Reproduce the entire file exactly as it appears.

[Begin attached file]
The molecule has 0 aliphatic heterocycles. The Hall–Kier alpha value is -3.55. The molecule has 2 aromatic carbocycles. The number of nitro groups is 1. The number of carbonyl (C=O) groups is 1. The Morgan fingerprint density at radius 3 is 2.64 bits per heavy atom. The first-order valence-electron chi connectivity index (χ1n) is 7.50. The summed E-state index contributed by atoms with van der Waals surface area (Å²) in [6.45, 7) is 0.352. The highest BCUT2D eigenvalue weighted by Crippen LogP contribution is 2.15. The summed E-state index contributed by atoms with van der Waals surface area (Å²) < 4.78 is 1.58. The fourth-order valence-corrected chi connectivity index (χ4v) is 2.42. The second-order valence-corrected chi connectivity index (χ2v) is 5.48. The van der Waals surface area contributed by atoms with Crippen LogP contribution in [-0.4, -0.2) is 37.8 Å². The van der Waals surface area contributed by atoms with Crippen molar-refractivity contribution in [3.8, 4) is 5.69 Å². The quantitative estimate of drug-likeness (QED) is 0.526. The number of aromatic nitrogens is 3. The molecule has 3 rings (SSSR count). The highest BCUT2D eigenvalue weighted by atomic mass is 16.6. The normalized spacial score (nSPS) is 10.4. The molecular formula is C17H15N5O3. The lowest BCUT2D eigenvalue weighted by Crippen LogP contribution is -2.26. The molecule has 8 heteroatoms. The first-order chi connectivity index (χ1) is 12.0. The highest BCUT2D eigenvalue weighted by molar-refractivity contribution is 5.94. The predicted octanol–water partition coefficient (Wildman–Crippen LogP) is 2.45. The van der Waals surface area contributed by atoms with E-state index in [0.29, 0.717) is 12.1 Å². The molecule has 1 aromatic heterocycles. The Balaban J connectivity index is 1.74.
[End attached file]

The molecule has 0 aliphatic heterocycles. The Hall–Kier alpha value is -3.55. The molecule has 2 aromatic carbocycles. The number of nitro groups is 1. The number of carbonyl (C=O) groups is 1. The Morgan fingerprint density at radius 3 is 2.64 bits per heavy atom. The first-order valence-electron chi connectivity index (χ1n) is 7.50. The summed E-state index contributed by atoms with van der Waals surface area (Å²) in [6.45, 7) is 0.352. The highest BCUT2D eigenvalue weighted by Crippen LogP contribution is 2.15. The summed E-state index contributed by atoms with van der Waals surface area (Å²) < 4.78 is 1.58. The fourth-order valence-corrected chi connectivity index (χ4v) is 2.42. The second-order valence-corrected chi connectivity index (χ2v) is 5.48. The van der Waals surface area contributed by atoms with Crippen LogP contribution in [-0.4, -0.2) is 37.8 Å². The van der Waals surface area contributed by atoms with Crippen molar-refractivity contribution in [3.8, 4) is 5.69 Å². The quantitative estimate of drug-likeness (QED) is 0.526. The number of aromatic nitrogens is 3. The molecule has 3 rings (SSSR count). The highest BCUT2D eigenvalue weighted by atomic mass is 16.6. The normalized spacial score (nSPS) is 10.4. The molecular formula is C17H15N5O3. The lowest BCUT2D eigenvalue weighted by Crippen LogP contribution is -2.26. The molecule has 8 heteroatoms. The first-order chi connectivity index (χ1) is 12.0. The highest BCUT2D eigenvalue weighted by molar-refractivity contribution is 5.94. The predicted octanol–water partition coefficient (Wildman–Crippen LogP) is 2.45. The van der Waals surface area contributed by atoms with E-state index in [0.29, 0.717) is 12.1 Å². The molecule has 1 aromatic heterocycles. The Balaban J connectivity index is 1.74.